Sunday, 13 November 2011
On The Nature of Greatness
Given my training as a bean-counter, Greatness at work is usually measured in terms of higher revenues and profits, but this is only one way of looking at the matter and there is a whole category of Greatness that cannot be objectively measured.
Whilst we can objectively compare, for example, sales volumes of the messy and wide-of-the mark U2 album Pop with the band's crafted and focused come-back All That You Can't Leave Behind, that won't actually tell us anything about why the latter is a better album and re-established U2 as the greatest rock band in the world at the time.
To do that, we need to listen to the two albums and see how they make us feel; for all its dance beats and lack of seriousness, Pop feels stodgy, plodding and heavy-footed whilst the more straight-laced and crafted stadium rock of All That You Can't Leave Behind has an uplifting, soulful emotional core of a band once again firing on all cylinders.
Focused, harmonious, uplifting - these are the same terms in which I describe a Great wine; more than taste, smell and texture, what makes a wine Great is how it makes me feel.
And this way of assessing quality in terms of how it makes us feel applies not just to wine or music, but to anything with aspirations to being Art.
I once worked for someone who owned a Porsche 911 and as a bit of a petrolhead myself, we would often exchange man-talk driving stories; I once asked him if it ever became just a car, did the excitement wear off after a while, to which he replied no, it was still special each time he got in.
The same applies to food and, for me, Great meals with innovative or unusual but balanced flavours, superb cooking and excellent wines to match are truly memorable events.
If, according to TS Eliot, poetry is "what gets lost in translation", then Greatness is that poetic aspect of something that cannot adequately be described but has to be experienced to be truly understood.
All these things - cars, food, music, wine - fulfil a fundamental need, be it of transport, nutrition, entertainment and refreshment; but Great examples express their artistry by transcending these basic requirements to enhance our mood as well.
There is no objective way to measure this capacity for transcendence and it is of course completely personal; you may simply not be a U2 fan and driving may not be your thing, in which case the charms of Beautiful Day or driving a 911 will have no appeal for you.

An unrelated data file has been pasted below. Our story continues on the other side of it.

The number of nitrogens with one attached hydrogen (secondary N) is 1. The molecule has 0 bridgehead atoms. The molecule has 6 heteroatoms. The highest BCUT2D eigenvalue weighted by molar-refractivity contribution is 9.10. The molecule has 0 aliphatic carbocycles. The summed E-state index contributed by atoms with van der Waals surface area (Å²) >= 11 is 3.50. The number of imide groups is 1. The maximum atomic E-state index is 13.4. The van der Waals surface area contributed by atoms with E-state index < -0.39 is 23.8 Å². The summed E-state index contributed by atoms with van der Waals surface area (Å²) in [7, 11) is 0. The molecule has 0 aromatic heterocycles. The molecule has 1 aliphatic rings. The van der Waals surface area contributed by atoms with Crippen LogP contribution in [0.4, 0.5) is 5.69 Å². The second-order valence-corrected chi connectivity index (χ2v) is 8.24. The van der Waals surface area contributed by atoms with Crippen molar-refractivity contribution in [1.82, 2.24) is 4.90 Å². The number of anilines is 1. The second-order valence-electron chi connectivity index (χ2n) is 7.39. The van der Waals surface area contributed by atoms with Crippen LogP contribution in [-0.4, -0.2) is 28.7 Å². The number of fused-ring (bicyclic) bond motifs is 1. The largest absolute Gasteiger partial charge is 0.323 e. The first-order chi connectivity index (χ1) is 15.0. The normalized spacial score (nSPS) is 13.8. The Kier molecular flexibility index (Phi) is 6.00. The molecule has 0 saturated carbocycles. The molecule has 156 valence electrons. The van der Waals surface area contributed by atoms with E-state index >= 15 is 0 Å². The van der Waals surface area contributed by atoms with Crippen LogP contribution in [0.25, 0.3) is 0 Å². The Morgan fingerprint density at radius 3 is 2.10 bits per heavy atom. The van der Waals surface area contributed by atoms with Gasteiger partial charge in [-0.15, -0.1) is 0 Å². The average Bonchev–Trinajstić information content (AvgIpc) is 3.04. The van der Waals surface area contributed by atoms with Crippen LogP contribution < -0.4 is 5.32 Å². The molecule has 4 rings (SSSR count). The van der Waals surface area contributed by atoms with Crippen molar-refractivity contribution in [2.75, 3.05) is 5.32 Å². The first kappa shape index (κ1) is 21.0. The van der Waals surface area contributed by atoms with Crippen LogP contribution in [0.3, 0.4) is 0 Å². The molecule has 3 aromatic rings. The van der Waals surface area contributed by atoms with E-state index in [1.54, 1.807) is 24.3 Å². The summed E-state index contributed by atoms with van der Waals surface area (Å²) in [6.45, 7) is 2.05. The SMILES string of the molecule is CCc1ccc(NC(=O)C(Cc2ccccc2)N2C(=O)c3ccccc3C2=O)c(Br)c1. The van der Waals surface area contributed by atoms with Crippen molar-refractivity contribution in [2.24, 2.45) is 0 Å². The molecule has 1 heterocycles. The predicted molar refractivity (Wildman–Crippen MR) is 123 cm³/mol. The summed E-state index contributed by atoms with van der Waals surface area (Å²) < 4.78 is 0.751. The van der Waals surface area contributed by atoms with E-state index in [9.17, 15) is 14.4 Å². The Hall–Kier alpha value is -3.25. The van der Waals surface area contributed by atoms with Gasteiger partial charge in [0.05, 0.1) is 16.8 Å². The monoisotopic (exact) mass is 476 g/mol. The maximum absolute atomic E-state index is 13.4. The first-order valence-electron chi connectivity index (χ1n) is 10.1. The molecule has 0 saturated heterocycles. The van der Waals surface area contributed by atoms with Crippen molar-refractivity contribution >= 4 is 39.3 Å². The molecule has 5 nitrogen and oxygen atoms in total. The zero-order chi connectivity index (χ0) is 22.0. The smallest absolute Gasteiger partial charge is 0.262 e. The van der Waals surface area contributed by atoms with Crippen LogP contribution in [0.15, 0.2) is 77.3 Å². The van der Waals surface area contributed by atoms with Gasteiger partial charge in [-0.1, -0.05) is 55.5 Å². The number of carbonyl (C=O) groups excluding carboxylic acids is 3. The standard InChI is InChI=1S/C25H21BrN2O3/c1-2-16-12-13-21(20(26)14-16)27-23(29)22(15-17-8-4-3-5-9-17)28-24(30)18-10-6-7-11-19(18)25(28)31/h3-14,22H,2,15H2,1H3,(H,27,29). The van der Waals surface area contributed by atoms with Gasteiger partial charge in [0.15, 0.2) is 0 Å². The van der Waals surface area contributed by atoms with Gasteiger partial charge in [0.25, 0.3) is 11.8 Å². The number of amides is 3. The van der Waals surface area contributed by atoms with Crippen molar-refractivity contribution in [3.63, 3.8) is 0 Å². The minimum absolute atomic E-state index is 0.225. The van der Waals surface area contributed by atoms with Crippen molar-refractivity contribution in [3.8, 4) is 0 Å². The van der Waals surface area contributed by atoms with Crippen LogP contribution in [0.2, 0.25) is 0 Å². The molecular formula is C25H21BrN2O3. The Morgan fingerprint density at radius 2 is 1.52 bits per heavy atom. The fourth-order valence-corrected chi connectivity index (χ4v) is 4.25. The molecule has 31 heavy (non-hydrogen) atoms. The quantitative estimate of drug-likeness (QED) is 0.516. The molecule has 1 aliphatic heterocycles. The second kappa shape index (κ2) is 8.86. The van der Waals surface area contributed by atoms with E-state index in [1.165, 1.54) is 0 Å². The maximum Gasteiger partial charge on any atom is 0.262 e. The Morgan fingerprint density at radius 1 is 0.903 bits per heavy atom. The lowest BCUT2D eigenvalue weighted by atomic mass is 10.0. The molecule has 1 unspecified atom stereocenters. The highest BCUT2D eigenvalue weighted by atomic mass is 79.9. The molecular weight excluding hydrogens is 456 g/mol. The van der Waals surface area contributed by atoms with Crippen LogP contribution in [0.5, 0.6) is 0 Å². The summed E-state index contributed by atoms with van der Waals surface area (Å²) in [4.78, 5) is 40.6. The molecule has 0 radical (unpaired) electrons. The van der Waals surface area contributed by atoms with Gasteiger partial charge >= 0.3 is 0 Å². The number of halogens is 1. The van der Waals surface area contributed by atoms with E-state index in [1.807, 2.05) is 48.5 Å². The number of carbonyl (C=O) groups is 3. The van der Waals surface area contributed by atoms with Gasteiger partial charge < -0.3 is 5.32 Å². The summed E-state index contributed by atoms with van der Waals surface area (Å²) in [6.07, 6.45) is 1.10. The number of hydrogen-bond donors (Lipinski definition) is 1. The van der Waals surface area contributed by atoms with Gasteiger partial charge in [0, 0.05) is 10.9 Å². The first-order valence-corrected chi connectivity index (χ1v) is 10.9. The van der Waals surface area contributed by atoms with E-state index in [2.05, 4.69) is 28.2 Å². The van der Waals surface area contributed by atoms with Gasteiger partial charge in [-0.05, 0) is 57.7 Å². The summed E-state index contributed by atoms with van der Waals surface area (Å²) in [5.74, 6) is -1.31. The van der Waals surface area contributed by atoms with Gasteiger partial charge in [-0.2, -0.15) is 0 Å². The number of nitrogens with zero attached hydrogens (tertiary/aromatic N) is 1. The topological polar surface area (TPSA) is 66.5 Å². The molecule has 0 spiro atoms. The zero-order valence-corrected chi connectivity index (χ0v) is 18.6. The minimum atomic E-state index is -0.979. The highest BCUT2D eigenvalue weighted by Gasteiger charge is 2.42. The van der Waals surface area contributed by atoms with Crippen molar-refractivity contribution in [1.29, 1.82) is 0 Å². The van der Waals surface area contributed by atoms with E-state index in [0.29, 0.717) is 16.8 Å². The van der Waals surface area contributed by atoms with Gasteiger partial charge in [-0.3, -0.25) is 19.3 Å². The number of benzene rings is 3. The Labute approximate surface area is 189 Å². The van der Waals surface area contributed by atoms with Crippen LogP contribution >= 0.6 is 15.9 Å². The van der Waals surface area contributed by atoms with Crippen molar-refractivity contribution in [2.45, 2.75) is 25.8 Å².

But for me, this is the very essence of human nature - once we have mastered the basics of survival - food, shelter, safety and companionship - so Maslow tells us, we look for self-actualisation and this is achieved by experiencing Greatness.
The iPod and the PC may be some of Humanity's greatest modern achievements, but they have no artistic merit - other than perhaps in how they are designed - because they do not inspire any feelings in us, they simply do a job. We may, rightly, admire their innovativeness and technical excellence, but admiring something is very different from it being Great.
The odd thing about experiencing Greatness is that it can become a bit of an obsession. I wrote earlier about improving one's palate and considered the question of whether an improved palate means greater appreciation or simply more wines not to like.
Perhaps another way of looking at it is trading a series of mediocre experiences for the occasional experience of Greatness and for me, the excitement of going to a tasting comes from the possibility that I might just come across, amongst all the good wines, at least one that is truly Great.
Main - http://www.sopalatina.net/wp-content/uploads/2010/10/greatness.jpg
Porsche 911 - http://www.carnews-focus.info/images/porsche-911-carrera%20(5).jpg
Maslow - http://en.wikipedia.org/wiki/File:Maslow%27s_Hierarchy_of_Needs.svg
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